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A cup of hot chocolate at Cazenave, Bayonne, France (Photograph by RIGOULET Gilles, Hemis/Alamy)

Drinking Chocolate in Bayonne

The last thing I expected to discover in Bayonne, the scrappy Basque town in southwestern France known for its salt-dried ham, was the most luscious hot chocolate to ever cross my lips, a velvety concoction coiffed with a dome of froth and sipped from a delicate, rose-bedecked porcelain cup in a turn-of-the-century chocolaterie beneath the ancient hulking arcades that line Rue Port Neuf.

Fine dark chocolate is a venerable tradition here, dating back more than 500 years to when Sephardic Jews, fleeing the Spanish Inquisition, sailed into Bayonne’s thriving Atlantic seaport. Using Venezuelan cocoa beans, they brought chocolate-making savoir faire to France, launching a craze that would transform Bayonne into the country’s principal chocolate-making center until the mid-1800s.

“We haven’t changed a thing since my grandmother was a waitress here,” said Marie-Claudine Maudet, whose family, the third proprietors of Chocolat Cazenave since it was founded in 1854, still makes chocolate in the artisanal way at their workshop nearby.

“Our generation isn’t the mass-market kind,” she emphasized. “We make our chocolate from cocoa beans, in small batches, without separating the cocoa butter and the cocoa. Every morning, we taste the day’s chocolate in the store and if it’s not up to our standards, we send it back.”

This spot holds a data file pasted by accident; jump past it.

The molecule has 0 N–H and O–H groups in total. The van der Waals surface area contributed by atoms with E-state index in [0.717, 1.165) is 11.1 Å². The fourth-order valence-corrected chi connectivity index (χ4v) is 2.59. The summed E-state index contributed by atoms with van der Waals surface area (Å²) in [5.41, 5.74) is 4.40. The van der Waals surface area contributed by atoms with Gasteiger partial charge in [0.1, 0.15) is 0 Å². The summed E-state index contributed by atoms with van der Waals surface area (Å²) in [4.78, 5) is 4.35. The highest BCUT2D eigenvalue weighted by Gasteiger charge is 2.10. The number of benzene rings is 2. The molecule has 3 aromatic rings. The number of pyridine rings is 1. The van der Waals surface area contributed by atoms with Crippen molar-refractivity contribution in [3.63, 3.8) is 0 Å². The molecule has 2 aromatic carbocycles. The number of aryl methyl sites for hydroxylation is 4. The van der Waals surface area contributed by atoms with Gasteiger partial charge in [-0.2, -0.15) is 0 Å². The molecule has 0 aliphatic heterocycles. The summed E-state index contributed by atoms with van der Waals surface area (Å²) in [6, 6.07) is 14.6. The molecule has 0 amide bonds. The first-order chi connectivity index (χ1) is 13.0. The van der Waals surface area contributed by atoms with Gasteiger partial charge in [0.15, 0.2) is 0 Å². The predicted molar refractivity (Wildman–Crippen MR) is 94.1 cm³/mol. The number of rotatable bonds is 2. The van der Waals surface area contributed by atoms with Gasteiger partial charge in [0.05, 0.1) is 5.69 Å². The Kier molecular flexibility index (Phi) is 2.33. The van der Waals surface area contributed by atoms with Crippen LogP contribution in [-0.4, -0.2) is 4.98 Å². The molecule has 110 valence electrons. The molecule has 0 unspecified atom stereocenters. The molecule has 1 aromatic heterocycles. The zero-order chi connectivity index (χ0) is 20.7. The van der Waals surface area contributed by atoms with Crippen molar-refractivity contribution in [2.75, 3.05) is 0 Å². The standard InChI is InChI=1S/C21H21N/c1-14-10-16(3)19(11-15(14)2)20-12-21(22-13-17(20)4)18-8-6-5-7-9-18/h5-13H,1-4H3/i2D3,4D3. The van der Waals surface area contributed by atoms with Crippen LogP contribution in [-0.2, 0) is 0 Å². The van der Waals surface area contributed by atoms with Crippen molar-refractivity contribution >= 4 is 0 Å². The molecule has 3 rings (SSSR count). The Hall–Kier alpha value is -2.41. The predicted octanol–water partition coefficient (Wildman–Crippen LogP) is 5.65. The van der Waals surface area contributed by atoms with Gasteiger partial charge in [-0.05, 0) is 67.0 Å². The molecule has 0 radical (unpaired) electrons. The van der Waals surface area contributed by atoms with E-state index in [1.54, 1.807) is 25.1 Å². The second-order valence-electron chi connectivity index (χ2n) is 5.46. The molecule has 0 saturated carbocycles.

Today, eight artisan chocolate makers still operate in Bayonne; four have shops on Rue Port Neuf, where the rich scent of chocolate wafts through the air and a chocolate festival is held each year in May.

But Cazenave is the only “bean-to-bar” shop. Hand-poured, cut, and packaged, each of its eleven varieties is wrapped in silver foil under simple colored paper and numbered, with the name printed in Basque first and French second.

I’m partial to Cazenave bar N°3, Noir à l’Ancienne, an inky brown ingot wrapped in Sèvres blue paper. Firm but not waxy, sweet but not cloying, decadent but not overwhelming, this bar contains powdery tannins that linger on the tongue like those of a fine Bordeaux. Ingredients? Cacao 70%, sugar.

Watching the sturdy waitresses in white aprons bustle around the mirrored Cazenave salon, bearing trays laden with cups of hot chocolate made from melting bar N°11—a proprietary blend of beans from Venezuela, Trinidad, and the Ivory Coast in farm-fresh whole milk—I wonder if the happy drinkers around me know they’re sipping history from each cup. I sure do.

Ceil Miller Bouchet is a travel writer and the author of a forthcoming memoir, The Bordeaux Diaries, about her year studying wine at the University of Bordeaux. Follow her on Twitter @CeilBouchet.